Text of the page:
Why women are often right to be scared of the police

Shocking new figures revealing the Metropolitan Police's record of violence against women have added to the air of mistrust left by Sarah Everard’s death. Lizzy Dening argues how the system isn't working and why sweeping changes need to happen fast

Several high-profile news stories recently have left women from all backgrounds sharing a common sentiment on social media: we are frightened of the police. And while not all Metropolitan Police officers are the same, the problem – as with the #notallmen argument – is that it’s often hard to tell the difference between someone who’s on your side versus an individual who poses a threat, until it’s too late.

Is it an endemic problem?

The most recent conversation has been sparked in part by the tragic Sarah Everard case – first the arrest of a Met officer in connection with her murder, and then the use of undue force by police at her vigil. Quick enough to give you whiplash, these stories were followed by the awful news that PC Oliver Banfield, in the West Midlands, has avoided prison despite drunkenly attacking a woman. (And Downing Street wonders why its plan to bring undercover police into clubs to help protect women hasn’t been greeted with open arms…)

These dreadful individual stories seem to point to an endemic problem. Recently a catalogue of sexual misconduct complaints about officers within the Metropolitan Police was revealed. The complaints – almost 600 in total – included shocking claims that one abused the vulnerability of a rape victim by having sex with her, and another assaulted a domestic abuse survivor.

the police

Protesting about the the treatment of women by the police at vigils for Sarah Everard (Getty Images)

It’s an appalling list of harassment, sexual assault and rape, showing officers exploiting their power, failing to protect, and often inflicting new levels of pain and violence on those seeking help. Sadly, I suspect this is the tip of the iceberg: as many survivors feel unable to report sexual violence in general, one can only imagine how much harder it is to report when the perpetrator is an officer.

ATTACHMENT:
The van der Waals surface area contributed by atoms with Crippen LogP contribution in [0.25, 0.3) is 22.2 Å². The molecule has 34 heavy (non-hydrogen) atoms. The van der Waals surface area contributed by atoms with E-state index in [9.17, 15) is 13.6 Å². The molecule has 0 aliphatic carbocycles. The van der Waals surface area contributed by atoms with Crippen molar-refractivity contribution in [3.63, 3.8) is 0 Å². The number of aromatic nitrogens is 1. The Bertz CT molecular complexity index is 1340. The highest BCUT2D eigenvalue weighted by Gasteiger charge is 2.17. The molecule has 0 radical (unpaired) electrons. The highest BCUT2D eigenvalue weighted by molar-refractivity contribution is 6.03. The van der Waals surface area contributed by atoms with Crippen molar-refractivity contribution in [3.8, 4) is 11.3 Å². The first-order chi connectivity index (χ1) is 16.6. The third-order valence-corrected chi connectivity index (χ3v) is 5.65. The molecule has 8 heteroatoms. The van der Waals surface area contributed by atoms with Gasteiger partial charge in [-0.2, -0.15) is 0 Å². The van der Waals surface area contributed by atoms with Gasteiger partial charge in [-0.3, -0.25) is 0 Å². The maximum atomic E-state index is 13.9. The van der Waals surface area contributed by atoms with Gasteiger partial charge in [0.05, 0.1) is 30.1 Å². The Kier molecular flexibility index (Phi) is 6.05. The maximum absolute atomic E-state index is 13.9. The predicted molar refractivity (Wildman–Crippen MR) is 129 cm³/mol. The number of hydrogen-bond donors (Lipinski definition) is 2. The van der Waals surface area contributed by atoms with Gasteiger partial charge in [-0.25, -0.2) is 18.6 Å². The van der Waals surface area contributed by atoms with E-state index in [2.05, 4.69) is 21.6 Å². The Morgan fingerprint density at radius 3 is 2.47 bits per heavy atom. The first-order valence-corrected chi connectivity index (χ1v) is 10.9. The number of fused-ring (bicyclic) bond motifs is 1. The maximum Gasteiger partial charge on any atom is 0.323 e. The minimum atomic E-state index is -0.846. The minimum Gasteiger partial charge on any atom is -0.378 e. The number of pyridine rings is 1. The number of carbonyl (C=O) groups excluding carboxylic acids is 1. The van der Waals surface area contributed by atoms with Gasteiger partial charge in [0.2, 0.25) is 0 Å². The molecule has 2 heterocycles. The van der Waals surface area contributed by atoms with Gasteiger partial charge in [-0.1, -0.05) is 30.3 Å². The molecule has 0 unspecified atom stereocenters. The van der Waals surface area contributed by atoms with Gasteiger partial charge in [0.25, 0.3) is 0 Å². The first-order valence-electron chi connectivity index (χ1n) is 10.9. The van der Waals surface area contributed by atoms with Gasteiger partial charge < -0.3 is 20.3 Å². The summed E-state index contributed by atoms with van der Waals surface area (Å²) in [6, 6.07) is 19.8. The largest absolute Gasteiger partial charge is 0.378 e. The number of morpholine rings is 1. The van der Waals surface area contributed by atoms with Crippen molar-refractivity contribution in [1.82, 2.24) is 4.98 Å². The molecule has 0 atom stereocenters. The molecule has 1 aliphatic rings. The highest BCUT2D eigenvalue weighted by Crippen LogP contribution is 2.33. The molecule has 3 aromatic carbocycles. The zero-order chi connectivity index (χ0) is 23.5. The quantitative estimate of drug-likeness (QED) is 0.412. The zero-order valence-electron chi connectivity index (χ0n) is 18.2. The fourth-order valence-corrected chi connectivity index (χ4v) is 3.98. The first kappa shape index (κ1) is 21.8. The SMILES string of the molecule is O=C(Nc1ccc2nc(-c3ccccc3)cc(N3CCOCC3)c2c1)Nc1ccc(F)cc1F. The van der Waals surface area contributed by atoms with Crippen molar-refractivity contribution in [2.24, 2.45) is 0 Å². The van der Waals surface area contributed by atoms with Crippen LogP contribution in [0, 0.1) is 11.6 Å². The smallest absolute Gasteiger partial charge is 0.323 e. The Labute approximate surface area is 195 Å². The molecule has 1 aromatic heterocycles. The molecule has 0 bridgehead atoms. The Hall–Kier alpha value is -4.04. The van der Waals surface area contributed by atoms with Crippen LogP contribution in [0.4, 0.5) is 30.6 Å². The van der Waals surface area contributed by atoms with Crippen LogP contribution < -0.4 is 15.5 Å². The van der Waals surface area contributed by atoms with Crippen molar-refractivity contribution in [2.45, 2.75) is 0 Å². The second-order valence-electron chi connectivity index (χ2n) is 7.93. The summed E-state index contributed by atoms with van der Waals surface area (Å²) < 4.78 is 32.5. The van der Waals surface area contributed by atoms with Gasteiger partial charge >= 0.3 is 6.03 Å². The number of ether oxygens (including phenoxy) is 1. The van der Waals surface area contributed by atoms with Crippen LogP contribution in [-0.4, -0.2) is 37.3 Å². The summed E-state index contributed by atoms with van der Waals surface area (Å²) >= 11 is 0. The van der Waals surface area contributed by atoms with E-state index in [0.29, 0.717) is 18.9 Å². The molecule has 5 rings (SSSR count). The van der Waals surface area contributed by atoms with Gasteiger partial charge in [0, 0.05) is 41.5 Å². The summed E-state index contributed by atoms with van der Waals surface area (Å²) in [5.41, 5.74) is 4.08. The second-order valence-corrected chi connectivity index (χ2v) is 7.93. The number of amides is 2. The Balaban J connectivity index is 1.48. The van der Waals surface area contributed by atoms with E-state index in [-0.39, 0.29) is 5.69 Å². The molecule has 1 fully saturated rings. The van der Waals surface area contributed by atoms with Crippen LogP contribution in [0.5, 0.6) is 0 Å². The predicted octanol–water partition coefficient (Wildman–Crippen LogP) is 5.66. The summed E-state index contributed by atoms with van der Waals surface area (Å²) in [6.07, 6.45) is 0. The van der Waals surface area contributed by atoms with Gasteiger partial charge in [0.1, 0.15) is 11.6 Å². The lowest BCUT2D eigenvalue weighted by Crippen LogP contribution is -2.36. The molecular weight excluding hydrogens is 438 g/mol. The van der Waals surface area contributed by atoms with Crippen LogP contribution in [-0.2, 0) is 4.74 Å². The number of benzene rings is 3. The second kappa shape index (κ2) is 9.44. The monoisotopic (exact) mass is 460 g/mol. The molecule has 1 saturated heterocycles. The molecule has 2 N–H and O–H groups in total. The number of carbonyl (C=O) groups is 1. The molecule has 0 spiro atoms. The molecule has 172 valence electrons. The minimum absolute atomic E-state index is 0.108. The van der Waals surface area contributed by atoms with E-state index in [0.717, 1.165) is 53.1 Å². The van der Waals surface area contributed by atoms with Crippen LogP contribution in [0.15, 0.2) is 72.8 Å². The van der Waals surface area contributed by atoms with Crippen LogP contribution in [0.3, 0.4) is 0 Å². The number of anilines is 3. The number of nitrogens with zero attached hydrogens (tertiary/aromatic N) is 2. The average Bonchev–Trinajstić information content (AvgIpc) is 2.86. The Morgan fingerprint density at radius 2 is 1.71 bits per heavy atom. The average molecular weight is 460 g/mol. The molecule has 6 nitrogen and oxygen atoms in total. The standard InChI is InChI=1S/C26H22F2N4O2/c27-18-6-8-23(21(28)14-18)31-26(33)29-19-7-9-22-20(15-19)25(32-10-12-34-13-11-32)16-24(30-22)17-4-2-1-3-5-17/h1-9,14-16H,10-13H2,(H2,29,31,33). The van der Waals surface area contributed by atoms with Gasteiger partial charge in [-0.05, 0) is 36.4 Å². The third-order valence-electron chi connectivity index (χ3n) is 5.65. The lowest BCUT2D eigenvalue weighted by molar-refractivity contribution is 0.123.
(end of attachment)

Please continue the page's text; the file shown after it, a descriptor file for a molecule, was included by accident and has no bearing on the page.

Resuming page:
Shame on the force

And as well as the acts themselves, there’s a second element of shame for the force: how these allegations were dealt with. Of the 594 complaints, dated between 2012 and 2018, a mere 119 were upheld. One officer accused of raping a woman he’d met whilst on duty was given a verbal warning and management advice for his actions – the lowest level of punishment available following a misconduct hearing.

The abuse of police power against women across the UK more widely also came to light two years ago, after a similar FOI request. It found that there had been almost 1,500 accusations of police abuse (including sexual, child abuse and exploitation) between 2012 and 2017, with just 371 upheld. (And that’s without ten police forces providing data.) This potentially means that either many forces fail to take this seriously – or potentially cover up allegations – and also that many accused of violence are still working in the field.

Justice for survivors

In order to instil change across the board – not to mention getting justice for survivors – it’s vital that forces truly examine each and every case, including asking uncomfortable questions. ‘In many cases the officer’s conduct was considered to be an isolated case of appalling misconduct and the opportunity was not taken to examine the surrounding circumstances,’ found a report into the abuse of police powers to perpetrate sexual violence by the Independent Police Complaints Commission, from 2012.

This is a misconception we see again and again: the idea that it’s a few ‘bad apples’ rather than a problem in professional structures, and indeed, wider society. When you look at a case on its own – one police officer who has attacked a woman – it’s convenient for an organisation to assume it’s just a problem with that individual. In the wider world, from the press to corporations, you hear the same applied to rapists, murderers, and anyone exhibiting dominant, dangerous behaviour. That person may be deeply disturbed but once they’ve been caught we can all carry on as normal. It wilfully misses the point.

We are living in grossly unequal times, where the powerful are often allowed to exploit others and get away with it. We hear all-too frequent stories of police violence from Black people, LGBTQ+ people, and from minority groups. It’s clear that the system that’s meant to offer protection from hostility isn’t working for the people who need it most.

The Met and other forces are now under public pressure to make sweeping changes, but for many women, and in particular for those grieving for friends or family lost to violence, making us feel safe will be a hell of a gap to bridge.

* Lizzy Dening is the founder of Survivor Stories: an award-winning platform featuring long-form interviews with survivors of sexual violence in their own words

* HELP & SUPPORT
Please remember you’re not alone if you’ve been affected by sexual violence. These helpines are here for you. Free and confidential support is available from Rape Crisis.
* England & Wales: rapecrisis.org.uk
* Scotland: rapecrisisscotland.org.uk
* Northern Ireland: rapecrisisni.org.uk

* Anyone seeking professional support can also contact Victim Support’s 24/7 Supportline on 0808 16 89 111 or use their live chat services via the website, victimsupport.org.uk

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